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Controversial? Hell, Yes! EW's First Look at Tarantino's 'Django Unchained'

Thompson on Hollywood By Sophia Savage | Thompson on Hollywood April 26, 2012 at 1:02PM

Christmas has come early, thanks to EW's first look at Quentin Tarantino's "Django Unchained" (out December 25).
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Leonardo DiCaprio in 'Django Unchained'

Christmas has come early, thanks to EW's first look at Quentin Tarantino's "Django Unchained" (December 25).

Take a look at stars Leonardo DiCaprio as deranged plantation owner Calvin Candie, Jamie Foxx as Django, a rebellious slave searching for his wife Boomhilda (Kerry Washington), and Christoph Waltz as Dr. King Schultz, the German bounty hunter who recruits Django and promises him his freedom in exchange for information that will help him to kill Django's former owners, the Brittle Brothers. Asked if the film will be controversial, Foxx tells EW: "Oh, hell yeah. You kidding me?" The character he plays is something along the lines of Richard Roundtree meets Clint Eastwood. We'll take it.

EW has more on the synopsis here. While the film is vintage Tarantino, it has a serious side. Says Foxx: “There’s a beautiful way [Tarantino] found for the characters to talk to each other. It’s mindblowing. You’ve never heard it this way,” the actor says. “You’ve seen movies deal with slavery — or westerns that never dealt with slavery – do it the safe way. This way is like … wow.”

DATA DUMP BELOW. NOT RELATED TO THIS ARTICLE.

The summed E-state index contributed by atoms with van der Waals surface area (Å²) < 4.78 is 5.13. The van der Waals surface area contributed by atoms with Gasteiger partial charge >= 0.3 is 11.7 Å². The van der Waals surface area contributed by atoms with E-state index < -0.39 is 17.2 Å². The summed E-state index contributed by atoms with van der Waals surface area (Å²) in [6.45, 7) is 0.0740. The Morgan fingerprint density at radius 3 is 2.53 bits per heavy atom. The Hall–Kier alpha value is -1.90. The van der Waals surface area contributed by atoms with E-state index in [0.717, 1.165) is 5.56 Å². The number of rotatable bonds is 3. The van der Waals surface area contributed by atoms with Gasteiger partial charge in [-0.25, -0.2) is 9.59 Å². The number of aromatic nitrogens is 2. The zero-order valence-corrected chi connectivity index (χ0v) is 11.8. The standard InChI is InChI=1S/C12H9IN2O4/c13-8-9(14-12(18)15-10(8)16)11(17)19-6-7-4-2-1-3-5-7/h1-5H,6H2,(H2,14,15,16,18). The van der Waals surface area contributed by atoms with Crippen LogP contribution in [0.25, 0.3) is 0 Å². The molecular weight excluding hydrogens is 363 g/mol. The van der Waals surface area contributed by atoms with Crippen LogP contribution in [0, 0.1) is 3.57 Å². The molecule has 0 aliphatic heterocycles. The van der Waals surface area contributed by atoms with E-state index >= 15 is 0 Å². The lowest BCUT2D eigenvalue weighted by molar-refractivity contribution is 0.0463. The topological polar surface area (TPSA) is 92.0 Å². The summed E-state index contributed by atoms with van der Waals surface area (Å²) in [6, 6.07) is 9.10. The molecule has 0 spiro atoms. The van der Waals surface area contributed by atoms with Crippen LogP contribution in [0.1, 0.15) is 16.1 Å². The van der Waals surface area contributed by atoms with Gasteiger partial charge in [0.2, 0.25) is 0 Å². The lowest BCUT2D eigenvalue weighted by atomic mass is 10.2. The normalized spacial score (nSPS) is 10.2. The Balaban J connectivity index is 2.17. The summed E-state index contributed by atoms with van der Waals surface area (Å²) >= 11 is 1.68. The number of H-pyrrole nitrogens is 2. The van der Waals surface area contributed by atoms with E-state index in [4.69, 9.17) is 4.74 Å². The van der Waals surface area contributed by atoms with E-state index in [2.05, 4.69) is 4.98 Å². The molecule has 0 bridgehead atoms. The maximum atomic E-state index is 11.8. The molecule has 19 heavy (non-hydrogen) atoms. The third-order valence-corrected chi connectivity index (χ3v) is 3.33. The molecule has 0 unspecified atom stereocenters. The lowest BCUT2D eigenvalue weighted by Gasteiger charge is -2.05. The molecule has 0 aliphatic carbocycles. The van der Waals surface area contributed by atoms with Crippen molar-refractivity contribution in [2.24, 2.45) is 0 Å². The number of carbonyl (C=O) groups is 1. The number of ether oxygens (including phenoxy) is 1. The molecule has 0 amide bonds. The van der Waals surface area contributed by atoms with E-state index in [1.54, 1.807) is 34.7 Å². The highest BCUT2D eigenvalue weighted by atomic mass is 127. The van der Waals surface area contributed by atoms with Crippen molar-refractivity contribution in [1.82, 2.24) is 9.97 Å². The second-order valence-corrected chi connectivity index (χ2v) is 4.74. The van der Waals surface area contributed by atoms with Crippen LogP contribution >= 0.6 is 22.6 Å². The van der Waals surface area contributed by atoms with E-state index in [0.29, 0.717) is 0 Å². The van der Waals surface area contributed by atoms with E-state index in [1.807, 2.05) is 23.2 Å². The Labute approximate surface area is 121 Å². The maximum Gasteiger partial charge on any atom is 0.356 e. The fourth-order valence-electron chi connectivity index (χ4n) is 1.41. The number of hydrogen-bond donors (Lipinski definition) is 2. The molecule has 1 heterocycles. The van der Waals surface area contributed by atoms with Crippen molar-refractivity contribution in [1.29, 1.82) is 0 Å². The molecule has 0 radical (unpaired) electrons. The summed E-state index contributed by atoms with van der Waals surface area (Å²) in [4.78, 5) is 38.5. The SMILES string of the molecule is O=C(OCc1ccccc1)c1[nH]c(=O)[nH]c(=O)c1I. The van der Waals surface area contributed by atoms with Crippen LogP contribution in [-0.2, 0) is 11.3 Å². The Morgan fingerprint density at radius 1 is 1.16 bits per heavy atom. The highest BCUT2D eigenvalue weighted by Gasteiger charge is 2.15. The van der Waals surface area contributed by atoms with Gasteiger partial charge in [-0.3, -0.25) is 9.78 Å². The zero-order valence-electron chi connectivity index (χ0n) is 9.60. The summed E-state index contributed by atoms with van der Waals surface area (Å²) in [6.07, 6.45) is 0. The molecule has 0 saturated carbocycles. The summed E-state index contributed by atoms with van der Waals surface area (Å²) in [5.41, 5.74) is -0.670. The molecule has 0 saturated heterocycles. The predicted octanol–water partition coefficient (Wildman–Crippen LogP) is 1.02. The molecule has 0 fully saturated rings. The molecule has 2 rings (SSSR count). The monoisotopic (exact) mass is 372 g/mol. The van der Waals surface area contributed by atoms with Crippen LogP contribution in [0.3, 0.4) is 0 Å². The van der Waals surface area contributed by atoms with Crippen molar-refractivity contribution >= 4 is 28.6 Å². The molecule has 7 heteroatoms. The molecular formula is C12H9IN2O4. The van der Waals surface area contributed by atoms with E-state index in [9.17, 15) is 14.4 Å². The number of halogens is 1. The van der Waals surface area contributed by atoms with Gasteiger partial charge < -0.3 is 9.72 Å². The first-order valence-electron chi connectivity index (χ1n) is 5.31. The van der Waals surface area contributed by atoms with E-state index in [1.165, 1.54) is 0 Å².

Here's more.

'Django Unchained'
'Django Unchained'

This article is related to: Quentin Tarantino, Quentin Tarantino, Leonardo DiCaprio, Christoph Waltz, Genres


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Thompson on Hollywood

Born and raised in Manhattan, Anne Thompson grew up going to the Thalia and The New Yorker and wound up at grad Cinema Studies at NYU. She worked at United Artists and Film Comment before heading west as that magazine's west coast editor. She wrote for the LA Weekly, Sight and Sound, Empire, The New York Times and Entertainment Weekly before serving as West Coast Editor of Premiere. She wrote for The Washington Post, The London Observer, Wired, More, and Vanity Fair, and did staff stints at The Hollywood Reporter and Variety. She eventually took her blog Thompson on Hollywood to Indiewire. She taught film criticism at USC Critical Studies, and continues to host the fall semester of “Sneak Previews” for UCLA Extension.